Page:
The rectum is divided into thirds beginning at the anorectal ring at 3.5 cm: lower rectum 3.5 cm to 7.5 cm; midrectum 7.5 cm to 12 cm; upper rectum 12 cm to 16 cm.

The most proximal rectum is intraperitoneal.

The middle and lower rectum is partially or wholly extraperitoneal.

Refers to final straight portion of the large intestine in humans.

In the adult it is about 12 centimetres (4.7 in) long.

The rectum begins at the rectosigmoid junction.

It begins at the end of the sigmoid colon, at the level of the third sacral vertebra or the sacral promontory.

The rectal caliber is similar to that of the sigmoid colon at its beginnings, but widens near its termination, forming the rectal ampulla.

The rectum terminates at the level of the anorectal ring or the dentate line.

The rectum is followed by the anal canal which is about 4 centimetres (1.6 in) long, before it and the gastrointestinal tract terminates at the anal verge.

It lies in front of the sacrum, and behind the bladder in males, and the vagina and uterus in females.

It connects to the anus, and follows the shape of the sacrum and ending in an expanded section called the rectal ampulla.

In the ampulla of the rectum feces is stored before their release via the anal canal.

The rectum does not have taeniae coli.

The rectum connects with the sigmoid colon at the level of S3.

The rectum connects with the anal canal as it passes through the pelvic floor muscles.

Supports of the rectum include:

Pelvic floor formed by levator ani muscles.

Waldeyer’s fascia.

Lateral ligaments of rectum which are formed by the condensation of pelvic fascia

Rectovesical fascia of Denonvillers, which extends from rectum behind to the seminal vesicles and prostate in front.

Pelvic peritoneum

Perineal body

Blood vessels of the rectum and anus

The inner diameter of the rectum near rectal/sigmoid junction measures on average 5.7 cm (range 4.5-7.5 cm).

It acts as a temporary storage site for feces.

As the rectal walls expand stretch receptors from the nervous system located in the rectal walls stimulate defecation.

If the urge to defecate is not acted upon, the stool in the rectum is often returned to the colon where more water is absorbed from the feces that may result in constipation and hardened feces.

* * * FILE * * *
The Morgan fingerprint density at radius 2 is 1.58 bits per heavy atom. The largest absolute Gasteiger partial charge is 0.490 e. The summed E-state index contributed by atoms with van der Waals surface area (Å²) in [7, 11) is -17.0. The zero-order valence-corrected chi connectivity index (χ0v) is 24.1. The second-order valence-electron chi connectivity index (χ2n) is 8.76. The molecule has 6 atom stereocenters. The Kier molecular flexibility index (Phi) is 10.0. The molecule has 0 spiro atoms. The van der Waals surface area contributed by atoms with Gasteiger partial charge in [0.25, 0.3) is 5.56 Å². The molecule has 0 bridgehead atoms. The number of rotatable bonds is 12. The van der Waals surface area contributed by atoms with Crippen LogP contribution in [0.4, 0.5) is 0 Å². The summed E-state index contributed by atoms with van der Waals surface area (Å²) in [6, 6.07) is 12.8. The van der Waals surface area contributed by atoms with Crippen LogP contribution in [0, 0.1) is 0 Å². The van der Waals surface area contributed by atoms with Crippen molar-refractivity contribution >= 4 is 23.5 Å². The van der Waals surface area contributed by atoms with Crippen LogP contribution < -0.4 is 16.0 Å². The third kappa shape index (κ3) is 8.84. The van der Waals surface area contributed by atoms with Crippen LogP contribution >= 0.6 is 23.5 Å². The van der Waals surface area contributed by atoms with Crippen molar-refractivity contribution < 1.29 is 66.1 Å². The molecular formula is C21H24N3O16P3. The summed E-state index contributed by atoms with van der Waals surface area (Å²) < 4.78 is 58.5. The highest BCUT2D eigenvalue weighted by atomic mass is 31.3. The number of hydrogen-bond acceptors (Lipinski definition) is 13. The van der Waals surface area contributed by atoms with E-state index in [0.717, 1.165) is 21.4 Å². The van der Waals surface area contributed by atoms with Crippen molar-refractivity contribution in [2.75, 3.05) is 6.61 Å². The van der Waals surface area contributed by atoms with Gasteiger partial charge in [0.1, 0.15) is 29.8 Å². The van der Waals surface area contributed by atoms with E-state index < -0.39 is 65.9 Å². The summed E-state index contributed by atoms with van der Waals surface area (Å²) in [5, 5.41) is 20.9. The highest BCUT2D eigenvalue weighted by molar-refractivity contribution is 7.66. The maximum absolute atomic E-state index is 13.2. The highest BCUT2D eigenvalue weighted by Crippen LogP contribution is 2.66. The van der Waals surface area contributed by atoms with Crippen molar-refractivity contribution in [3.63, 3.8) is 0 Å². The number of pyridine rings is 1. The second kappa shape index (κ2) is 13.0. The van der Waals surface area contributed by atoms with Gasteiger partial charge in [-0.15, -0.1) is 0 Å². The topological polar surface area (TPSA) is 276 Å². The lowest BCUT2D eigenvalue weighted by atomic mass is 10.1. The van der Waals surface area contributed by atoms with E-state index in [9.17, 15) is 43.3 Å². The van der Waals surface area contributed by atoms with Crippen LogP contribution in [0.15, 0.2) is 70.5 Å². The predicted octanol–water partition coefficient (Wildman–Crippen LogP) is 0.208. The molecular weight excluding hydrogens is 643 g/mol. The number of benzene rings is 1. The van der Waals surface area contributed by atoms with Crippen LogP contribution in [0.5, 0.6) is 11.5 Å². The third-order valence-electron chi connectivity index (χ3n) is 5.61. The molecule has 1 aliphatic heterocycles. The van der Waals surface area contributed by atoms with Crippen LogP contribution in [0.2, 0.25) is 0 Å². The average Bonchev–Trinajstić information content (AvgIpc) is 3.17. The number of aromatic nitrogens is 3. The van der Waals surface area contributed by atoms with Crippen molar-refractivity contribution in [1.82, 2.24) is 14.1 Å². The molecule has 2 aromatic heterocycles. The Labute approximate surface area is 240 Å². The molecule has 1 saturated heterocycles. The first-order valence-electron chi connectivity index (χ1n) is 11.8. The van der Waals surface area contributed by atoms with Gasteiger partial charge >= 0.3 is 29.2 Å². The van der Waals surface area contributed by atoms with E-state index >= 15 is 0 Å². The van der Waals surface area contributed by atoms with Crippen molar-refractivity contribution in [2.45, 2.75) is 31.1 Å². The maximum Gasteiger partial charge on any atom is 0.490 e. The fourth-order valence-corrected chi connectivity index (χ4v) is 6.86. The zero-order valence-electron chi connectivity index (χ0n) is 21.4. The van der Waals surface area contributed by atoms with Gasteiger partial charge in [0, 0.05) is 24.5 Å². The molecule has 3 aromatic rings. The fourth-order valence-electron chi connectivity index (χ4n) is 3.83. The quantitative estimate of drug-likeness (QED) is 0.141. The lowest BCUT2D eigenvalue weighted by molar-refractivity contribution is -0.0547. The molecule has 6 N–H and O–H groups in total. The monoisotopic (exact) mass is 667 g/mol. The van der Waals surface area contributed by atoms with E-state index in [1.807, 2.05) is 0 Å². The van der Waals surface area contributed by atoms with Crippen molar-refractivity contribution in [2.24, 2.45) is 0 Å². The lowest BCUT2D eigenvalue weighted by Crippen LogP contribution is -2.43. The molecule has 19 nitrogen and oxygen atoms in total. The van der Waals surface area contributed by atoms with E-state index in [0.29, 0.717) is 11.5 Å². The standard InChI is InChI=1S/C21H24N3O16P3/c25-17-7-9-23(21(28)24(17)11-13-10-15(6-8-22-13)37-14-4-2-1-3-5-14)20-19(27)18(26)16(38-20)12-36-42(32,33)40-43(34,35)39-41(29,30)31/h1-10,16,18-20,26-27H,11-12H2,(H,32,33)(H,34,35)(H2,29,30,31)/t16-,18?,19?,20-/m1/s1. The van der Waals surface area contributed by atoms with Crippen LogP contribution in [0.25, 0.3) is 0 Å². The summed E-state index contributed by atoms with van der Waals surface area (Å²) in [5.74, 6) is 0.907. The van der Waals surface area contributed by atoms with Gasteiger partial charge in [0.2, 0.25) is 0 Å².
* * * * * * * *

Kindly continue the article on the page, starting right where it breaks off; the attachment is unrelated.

Rectal fullness results in the increase in intrarectal pressure force and the walls of the anal canal part, allowing the fecal matter to enter the canal.

As material is forced into the anal canal, the rectum shortens, and peristaltic waves propel the feces out of the rectum.

The internal and external rectal sphincters allow the feces to be passed by muscles pulling the anus up over the exiting feces.

The rectal examination may help in the diagnosis of fecal impaction, prostate cancer and benign prostatic hypertrophy in men, stool incontinence, and internal hemorrhoids.

Colonoscopy or sigmoidoscopy have the ability to take biopsies if needed

Body temperature can be taken in the rectum.

Normal rectal temperature generally ranges from 36 to 38 °C (96.8 to 100.4 °F).

Rectal temperature is about 0.5 °C (1 °F) above oral temperature and about 1 °C (2 °F) above axillary temperature.

Suppositories are inserted into the rectum , and enemas are injected, via the rectum.

Both of these may be used for the delivery of drugs or to relieve constipation.

Enemas are also used for a variety of other purposes, medical and otherwise.

One cause of constipation is fecal impaction in the rectum, in which a dry, hard stool forms.

Manual evacuation from the rectum, and, after the application of stool softeners, is utilized in acute constipation.

Manual evacuation is also used in the long-term management of neurogenic bowel, in people with a spinal cord injury or multiple sclerosis.

Digital rectal stimulation may be used to induce peristalsis in patients whose own peristaltic reflex is inadequate to fully empty the rectum.

Diseases of the rectum include:

Proctitis is inflammation of the anus and the rectum

Rectal cancer,

Rectal prolapse.

Ulcerative colitis,

The upper rectum is a watershed region between the inferior mesenteric artery circulation and the internal iliac artery circulation via the middle rectal artery, and thus prone to ischemia.

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